Nemo is a lot bigger lately but even harder to find

By James Ferguson
March 9, 2015

The infamous movie monster of the sea is losing the battle to exist, says Steven Campana.
Campana has a doctorate in fisheries science and used to be the head of a oceanography program in Nova Scotia. He’s going to be starting a similar program in Iceland in May 2015.
“As waters grow warmer from climate change and less fish appear from over fishing, sharks begin to move closer to shores for food. Unfortunately, there’s still a fear of the animals due to movies and over-exaggerated stories.”
While sharks kill fewer than 20 people a year, their own numbers suffer greatly by human hands.
According to a National Geographic statistic chart for sharks, between 20 million and 100 million sharks die each year due to fishing activity. Some shark populations have plummeted 30 to 50 per cent.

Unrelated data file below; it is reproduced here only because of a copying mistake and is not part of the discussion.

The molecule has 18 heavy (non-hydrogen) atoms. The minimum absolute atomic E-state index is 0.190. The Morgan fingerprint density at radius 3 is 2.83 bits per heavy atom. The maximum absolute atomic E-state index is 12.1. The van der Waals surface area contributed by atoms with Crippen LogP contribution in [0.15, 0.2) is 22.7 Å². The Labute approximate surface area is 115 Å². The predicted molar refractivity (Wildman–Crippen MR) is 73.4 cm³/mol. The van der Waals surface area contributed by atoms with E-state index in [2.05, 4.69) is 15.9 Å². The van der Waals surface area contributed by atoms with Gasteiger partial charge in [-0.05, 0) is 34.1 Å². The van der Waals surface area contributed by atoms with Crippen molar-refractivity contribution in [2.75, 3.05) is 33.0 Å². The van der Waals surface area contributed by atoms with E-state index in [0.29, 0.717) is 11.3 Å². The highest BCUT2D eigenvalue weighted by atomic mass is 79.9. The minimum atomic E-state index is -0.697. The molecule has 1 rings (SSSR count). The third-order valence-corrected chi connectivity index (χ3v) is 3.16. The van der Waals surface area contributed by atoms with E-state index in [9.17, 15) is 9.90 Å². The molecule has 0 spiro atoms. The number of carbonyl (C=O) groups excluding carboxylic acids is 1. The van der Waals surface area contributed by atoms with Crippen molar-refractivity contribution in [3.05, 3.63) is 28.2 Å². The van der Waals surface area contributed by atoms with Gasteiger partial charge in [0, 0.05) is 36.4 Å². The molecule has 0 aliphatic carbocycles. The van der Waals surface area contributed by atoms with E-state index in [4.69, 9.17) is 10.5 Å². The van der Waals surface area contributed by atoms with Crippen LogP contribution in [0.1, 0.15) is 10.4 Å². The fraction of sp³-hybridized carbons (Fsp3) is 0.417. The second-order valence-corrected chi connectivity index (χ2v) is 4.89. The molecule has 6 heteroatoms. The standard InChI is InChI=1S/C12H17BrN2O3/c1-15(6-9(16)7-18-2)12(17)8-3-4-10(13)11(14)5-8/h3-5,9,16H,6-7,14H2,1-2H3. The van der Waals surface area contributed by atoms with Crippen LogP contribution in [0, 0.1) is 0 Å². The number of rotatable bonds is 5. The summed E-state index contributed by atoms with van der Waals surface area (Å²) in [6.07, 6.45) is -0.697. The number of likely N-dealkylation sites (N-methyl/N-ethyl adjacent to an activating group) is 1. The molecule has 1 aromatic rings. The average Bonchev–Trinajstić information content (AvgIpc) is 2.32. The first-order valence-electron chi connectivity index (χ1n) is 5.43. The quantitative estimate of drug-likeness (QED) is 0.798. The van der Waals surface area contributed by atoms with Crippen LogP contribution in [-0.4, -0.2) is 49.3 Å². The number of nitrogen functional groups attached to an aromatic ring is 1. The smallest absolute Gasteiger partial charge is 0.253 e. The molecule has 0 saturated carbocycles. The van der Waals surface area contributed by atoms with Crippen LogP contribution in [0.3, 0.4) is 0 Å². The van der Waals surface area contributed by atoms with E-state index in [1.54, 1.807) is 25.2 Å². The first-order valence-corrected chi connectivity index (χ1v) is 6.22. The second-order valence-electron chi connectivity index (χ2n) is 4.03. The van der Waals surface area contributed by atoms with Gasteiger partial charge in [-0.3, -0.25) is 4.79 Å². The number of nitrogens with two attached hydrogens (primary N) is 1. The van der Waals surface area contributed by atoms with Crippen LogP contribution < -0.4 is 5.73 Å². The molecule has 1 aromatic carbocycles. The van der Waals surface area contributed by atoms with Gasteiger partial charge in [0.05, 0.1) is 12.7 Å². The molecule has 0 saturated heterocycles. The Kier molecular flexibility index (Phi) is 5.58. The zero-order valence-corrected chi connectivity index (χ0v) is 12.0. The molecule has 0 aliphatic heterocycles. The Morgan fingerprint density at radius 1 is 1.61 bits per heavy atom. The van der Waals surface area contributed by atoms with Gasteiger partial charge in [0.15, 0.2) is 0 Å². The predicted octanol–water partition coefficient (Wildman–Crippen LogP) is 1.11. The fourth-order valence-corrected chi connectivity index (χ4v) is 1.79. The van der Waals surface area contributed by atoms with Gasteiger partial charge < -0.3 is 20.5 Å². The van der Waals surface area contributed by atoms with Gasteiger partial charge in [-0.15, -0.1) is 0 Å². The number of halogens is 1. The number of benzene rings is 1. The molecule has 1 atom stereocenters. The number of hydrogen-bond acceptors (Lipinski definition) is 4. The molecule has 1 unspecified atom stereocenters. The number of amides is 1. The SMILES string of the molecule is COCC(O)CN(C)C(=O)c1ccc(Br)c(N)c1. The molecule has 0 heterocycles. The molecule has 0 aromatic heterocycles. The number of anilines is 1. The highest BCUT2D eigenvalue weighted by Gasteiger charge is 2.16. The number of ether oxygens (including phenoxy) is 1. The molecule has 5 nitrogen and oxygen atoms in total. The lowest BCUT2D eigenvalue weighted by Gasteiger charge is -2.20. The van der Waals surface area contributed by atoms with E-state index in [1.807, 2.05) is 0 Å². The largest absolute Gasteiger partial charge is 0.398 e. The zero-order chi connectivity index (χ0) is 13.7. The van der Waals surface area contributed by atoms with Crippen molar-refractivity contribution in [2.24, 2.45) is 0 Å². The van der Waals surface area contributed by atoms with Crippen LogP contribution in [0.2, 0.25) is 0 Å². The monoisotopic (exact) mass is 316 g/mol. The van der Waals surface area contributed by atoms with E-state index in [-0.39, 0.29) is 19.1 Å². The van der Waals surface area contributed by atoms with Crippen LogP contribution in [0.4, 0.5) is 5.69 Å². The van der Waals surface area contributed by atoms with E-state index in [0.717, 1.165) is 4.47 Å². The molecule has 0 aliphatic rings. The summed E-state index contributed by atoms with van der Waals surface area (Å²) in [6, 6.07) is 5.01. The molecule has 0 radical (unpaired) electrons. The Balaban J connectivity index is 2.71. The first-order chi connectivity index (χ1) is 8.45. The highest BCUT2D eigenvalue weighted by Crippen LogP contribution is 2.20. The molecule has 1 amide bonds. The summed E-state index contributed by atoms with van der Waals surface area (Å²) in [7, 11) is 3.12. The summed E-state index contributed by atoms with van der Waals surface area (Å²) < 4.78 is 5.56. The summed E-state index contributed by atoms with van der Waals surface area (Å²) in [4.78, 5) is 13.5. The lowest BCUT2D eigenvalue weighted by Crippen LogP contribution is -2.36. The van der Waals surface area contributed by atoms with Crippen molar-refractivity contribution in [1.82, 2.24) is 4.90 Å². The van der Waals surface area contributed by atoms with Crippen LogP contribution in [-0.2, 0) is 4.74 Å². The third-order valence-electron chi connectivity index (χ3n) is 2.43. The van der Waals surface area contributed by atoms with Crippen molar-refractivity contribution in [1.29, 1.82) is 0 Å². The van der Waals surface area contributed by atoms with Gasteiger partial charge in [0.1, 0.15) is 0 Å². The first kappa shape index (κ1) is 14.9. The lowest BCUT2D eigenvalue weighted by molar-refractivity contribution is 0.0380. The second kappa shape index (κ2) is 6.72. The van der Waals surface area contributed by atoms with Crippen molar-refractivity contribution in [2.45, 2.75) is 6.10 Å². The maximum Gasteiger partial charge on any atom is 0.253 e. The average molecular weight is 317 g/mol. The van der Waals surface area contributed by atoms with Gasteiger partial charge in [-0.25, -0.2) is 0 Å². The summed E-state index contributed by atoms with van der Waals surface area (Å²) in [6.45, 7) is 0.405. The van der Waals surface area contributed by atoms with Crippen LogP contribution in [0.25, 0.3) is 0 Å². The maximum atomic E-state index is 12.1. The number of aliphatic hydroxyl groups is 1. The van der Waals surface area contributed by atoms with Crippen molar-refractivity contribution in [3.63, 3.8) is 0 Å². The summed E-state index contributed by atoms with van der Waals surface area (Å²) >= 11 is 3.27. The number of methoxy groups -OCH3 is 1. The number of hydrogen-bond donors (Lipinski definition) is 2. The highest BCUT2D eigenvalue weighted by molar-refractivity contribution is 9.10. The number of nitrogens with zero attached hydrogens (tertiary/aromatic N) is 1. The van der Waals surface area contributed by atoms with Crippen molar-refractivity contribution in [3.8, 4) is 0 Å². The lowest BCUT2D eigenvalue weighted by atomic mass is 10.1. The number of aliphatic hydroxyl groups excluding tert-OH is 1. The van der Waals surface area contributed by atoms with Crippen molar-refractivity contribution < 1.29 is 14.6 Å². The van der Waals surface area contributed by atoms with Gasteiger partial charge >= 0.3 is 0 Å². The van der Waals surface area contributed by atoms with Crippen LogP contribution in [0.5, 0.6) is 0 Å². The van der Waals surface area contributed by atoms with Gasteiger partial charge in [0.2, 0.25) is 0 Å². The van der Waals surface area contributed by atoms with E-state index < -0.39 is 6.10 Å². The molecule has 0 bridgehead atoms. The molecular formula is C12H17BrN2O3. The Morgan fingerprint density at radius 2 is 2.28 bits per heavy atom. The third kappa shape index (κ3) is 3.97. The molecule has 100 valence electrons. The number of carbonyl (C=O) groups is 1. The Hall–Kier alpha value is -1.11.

In P.E.I., one of the largest great white sharks was caught in 1983.
An Alberton man caught a 5.3 metre shark off the western coast of the Island.
This was a surprise for many because no one expected sharks were around Canada, especially P.E.I.
Diane Fullerton, a Charlottetown woman who was at the beach when the shark was raised from the water, said she couldn’t believe her eyes.
“I was deathly afraid of sharks at the time and initially I thought if there’s one there has to be more but as time went on, I got a better understanding of the sea and how it works.”
The sea around Canada is way too cold for any shark to live in but maybe it’s possible for sharks to migrate closer to Canada, she said.
“When I think of the shark now, I just feel sorry for the poor creature.”